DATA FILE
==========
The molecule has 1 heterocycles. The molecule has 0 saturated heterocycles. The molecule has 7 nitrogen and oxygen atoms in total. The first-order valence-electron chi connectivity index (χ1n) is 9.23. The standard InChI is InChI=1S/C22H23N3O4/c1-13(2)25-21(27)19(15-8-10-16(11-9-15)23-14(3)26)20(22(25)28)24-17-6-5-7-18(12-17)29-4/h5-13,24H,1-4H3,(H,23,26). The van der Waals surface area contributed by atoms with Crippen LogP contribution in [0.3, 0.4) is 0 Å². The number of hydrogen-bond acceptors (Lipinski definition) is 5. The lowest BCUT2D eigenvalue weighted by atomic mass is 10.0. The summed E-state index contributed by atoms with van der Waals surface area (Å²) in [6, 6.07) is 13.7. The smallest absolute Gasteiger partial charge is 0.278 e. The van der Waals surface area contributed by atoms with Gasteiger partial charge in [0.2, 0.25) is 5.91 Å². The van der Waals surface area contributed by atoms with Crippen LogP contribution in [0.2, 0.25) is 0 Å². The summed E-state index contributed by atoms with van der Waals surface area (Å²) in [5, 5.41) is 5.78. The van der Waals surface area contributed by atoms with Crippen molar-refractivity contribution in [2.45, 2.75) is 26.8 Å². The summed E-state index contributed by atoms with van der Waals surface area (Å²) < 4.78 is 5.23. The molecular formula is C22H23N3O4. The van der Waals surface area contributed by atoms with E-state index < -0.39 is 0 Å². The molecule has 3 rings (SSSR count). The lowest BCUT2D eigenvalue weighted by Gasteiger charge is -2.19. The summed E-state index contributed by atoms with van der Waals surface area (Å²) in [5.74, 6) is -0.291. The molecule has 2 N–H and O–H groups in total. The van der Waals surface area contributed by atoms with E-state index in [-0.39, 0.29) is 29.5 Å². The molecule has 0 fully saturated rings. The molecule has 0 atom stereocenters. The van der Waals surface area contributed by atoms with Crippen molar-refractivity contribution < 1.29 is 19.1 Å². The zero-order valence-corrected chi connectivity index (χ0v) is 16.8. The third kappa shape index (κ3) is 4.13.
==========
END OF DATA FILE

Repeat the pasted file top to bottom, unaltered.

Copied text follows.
The molecule has 1 heterocycles. The molecule has 0 saturated heterocycles. The molecule has 7 nitrogen and oxygen atoms in total. The first-order valence-electron chi connectivity index (χ1n) is 9.23. The standard InChI is InChI=1S/C22H23N3O4/c1-13(2)25-21(27)19(15-8-10-16(11-9-15)23-14(3)26)20(22(25)28)24-17-6-5-7-18(12-17)29-4/h5-13,24H,1-4H3,(H,23,26). The van der Waals surface area contributed by atoms with Crippen LogP contribution in [0.3, 0.4) is 0 Å². The number of hydrogen-bond acceptors (Lipinski definition) is 5. The lowest BCUT2D eigenvalue weighted by atomic mass is 10.0. The summed E-state index contributed by atoms with van der Waals surface area (Å²) in [6, 6.07) is 13.7. The smallest absolute Gasteiger partial charge is 0.278 e. The van der Waals surface area contributed by atoms with Gasteiger partial charge in [0.2, 0.25) is 5.91 Å². The van der Waals surface area contributed by atoms with Crippen LogP contribution in [0.2, 0.25) is 0 Å². The summed E-state index contributed by atoms with van der Waals surface area (Å²) in [5, 5.41) is 5.78. The van der Waals surface area contributed by atoms with Crippen molar-refractivity contribution in [2.45, 2.75) is 26.8 Å². The summed E-state index contributed by atoms with van der Waals surface area (Å²) < 4.78 is 5.23. The molecular formula is C22H23N3O4. The van der Waals surface area contributed by atoms with E-state index < -0.39 is 0 Å². The molecule has 3 rings (SSSR count). The lowest BCUT2D eigenvalue weighted by Gasteiger charge is -2.19. The summed E-state index contributed by atoms with van der Waals surface area (Å²) in [5.74, 6) is -0.291. The molecule has 2 N–H and O–H groups in total. The van der Waals surface area contributed by atoms with E-state index in [-0.39, 0.29) is 29.5 Å². The molecule has 0 fully saturated rings. The molecule has 0 atom stereocenters. The van der Waals surface area contributed by atoms with Crippen molar-refractivity contribution < 1.29 is 19.1 Å². The zero-order valence-corrected chi connectivity index (χ0v) is 16.8. The third kappa shape index (κ3) is 4.13.